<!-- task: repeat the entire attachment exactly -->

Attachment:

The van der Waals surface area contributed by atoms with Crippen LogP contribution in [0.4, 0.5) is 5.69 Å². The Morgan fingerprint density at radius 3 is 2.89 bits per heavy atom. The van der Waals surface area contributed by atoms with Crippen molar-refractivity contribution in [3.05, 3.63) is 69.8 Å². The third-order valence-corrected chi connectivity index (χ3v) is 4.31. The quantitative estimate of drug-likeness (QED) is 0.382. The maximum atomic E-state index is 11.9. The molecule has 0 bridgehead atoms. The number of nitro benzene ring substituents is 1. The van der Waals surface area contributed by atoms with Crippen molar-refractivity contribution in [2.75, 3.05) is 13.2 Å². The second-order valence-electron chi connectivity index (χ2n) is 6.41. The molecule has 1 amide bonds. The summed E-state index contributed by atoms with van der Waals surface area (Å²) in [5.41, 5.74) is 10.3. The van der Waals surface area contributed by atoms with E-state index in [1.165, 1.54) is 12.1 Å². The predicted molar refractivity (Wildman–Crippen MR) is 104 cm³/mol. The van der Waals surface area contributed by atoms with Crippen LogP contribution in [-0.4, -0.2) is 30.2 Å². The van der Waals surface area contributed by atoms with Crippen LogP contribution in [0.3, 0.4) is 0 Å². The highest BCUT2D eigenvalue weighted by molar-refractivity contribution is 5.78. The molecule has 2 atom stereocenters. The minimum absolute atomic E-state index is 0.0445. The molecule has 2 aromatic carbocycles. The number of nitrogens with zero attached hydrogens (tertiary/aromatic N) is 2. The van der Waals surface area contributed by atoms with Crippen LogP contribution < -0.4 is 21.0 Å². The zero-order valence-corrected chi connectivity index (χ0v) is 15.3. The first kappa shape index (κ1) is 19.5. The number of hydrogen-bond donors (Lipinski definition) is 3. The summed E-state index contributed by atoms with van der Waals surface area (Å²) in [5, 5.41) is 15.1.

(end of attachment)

The van der Waals surface area contributed by atoms with Crippen LogP contribution in [0.4, 0.5) is 5.69 Å². The Morgan fingerprint density at radius 3 is 2.89 bits per heavy atom. The van der Waals surface area contributed by atoms with Crippen molar-refractivity contribution in [3.05, 3.63) is 69.8 Å². The third-order valence-corrected chi connectivity index (χ3v) is 4.31. The quantitative estimate of drug-likeness (QED) is 0.382. The maximum atomic E-state index is 11.9. The molecule has 0 bridgehead atoms. The number of nitro benzene ring substituents is 1. The van der Waals surface area contributed by atoms with Crippen molar-refractivity contribution in [2.75, 3.05) is 13.2 Å². The second-order valence-electron chi connectivity index (χ2n) is 6.41. The molecule has 1 amide bonds. The summed E-state index contributed by atoms with van der Waals surface area (Å²) in [5.41, 5.74) is 10.3. The van der Waals surface area contributed by atoms with E-state index in [1.165, 1.54) is 12.1 Å². The predicted molar refractivity (Wildman–Crippen MR) is 104 cm³/mol. The van der Waals surface area contributed by atoms with Crippen LogP contribution in [-0.4, -0.2) is 30.2 Å². The van der Waals surface area contributed by atoms with Crippen LogP contribution in [0.3, 0.4) is 0 Å². The highest BCUT2D eigenvalue weighted by molar-refractivity contribution is 5.78. The molecule has 2 atom stereocenters. The minimum absolute atomic E-state index is 0.0445. The molecule has 2 aromatic carbocycles. The number of nitrogens with zero attached hydrogens (tertiary/aromatic N) is 2. The van der Waals surface area contributed by atoms with Crippen LogP contribution < -0.4 is 21.0 Å². The zero-order valence-corrected chi connectivity index (χ0v) is 15.3. The first kappa shape index (κ1) is 19.5. The number of hydrogen-bond donors (Lipinski definition) is 3. The summed E-state index contributed by atoms with van der Waals surface area (Å²) in [5, 5.41) is 15.1.